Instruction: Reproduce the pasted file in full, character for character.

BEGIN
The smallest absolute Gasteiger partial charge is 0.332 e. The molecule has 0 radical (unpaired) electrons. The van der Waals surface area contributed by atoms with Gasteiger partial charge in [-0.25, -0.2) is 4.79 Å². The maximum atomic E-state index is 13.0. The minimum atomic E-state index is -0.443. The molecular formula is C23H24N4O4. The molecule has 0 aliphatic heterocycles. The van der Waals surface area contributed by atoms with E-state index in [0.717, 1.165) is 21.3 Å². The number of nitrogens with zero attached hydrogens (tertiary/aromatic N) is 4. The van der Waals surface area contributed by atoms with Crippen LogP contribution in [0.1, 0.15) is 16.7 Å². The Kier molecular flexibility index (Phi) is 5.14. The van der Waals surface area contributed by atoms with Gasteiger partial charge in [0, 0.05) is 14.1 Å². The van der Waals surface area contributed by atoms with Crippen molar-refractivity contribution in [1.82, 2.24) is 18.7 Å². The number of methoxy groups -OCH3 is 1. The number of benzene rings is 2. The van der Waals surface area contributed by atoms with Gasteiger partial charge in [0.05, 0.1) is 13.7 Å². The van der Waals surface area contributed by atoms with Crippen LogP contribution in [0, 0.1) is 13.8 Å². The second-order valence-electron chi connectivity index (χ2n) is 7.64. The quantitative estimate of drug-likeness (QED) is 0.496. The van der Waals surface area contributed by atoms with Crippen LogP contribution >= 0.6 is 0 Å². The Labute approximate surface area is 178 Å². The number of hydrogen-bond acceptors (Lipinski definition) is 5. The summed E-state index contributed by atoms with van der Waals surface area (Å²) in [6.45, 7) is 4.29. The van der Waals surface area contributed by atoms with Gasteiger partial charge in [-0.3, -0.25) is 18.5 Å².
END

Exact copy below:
The smallest absolute Gasteiger partial charge is 0.332 e. The molecule has 0 radical (unpaired) electrons. The van der Waals surface area contributed by atoms with Gasteiger partial charge in [-0.25, -0.2) is 4.79 Å². The maximum atomic E-state index is 13.0. The minimum atomic E-state index is -0.443. The molecular formula is C23H24N4O4. The molecule has 0 aliphatic heterocycles. The van der Waals surface area contributed by atoms with E-state index in [0.717, 1.165) is 21.3 Å². The number of nitrogens with zero attached hydrogens (tertiary/aromatic N) is 4. The van der Waals surface area contributed by atoms with Crippen LogP contribution in [0.1, 0.15) is 16.7 Å². The Kier molecular flexibility index (Phi) is 5.14. The van der Waals surface area contributed by atoms with Gasteiger partial charge in [0, 0.05) is 14.1 Å². The van der Waals surface area contributed by atoms with Crippen molar-refractivity contribution in [1.82, 2.24) is 18.7 Å². The number of methoxy groups -OCH3 is 1. The number of benzene rings is 2. The van der Waals surface area contributed by atoms with Gasteiger partial charge in [0.05, 0.1) is 13.7 Å². The van der Waals surface area contributed by atoms with Crippen LogP contribution in [0, 0.1) is 13.8 Å². The second-order valence-electron chi connectivity index (χ2n) is 7.64. The quantitative estimate of drug-likeness (QED) is 0.496. The van der Waals surface area contributed by atoms with Crippen LogP contribution >= 0.6 is 0 Å². The Labute approximate surface area is 178 Å². The number of hydrogen-bond acceptors (Lipinski definition) is 5. The summed E-state index contributed by atoms with van der Waals surface area (Å²) in [6.45, 7) is 4.29. The van der Waals surface area contributed by atoms with Gasteiger partial charge in [-0.3, -0.25) is 18.5 Å².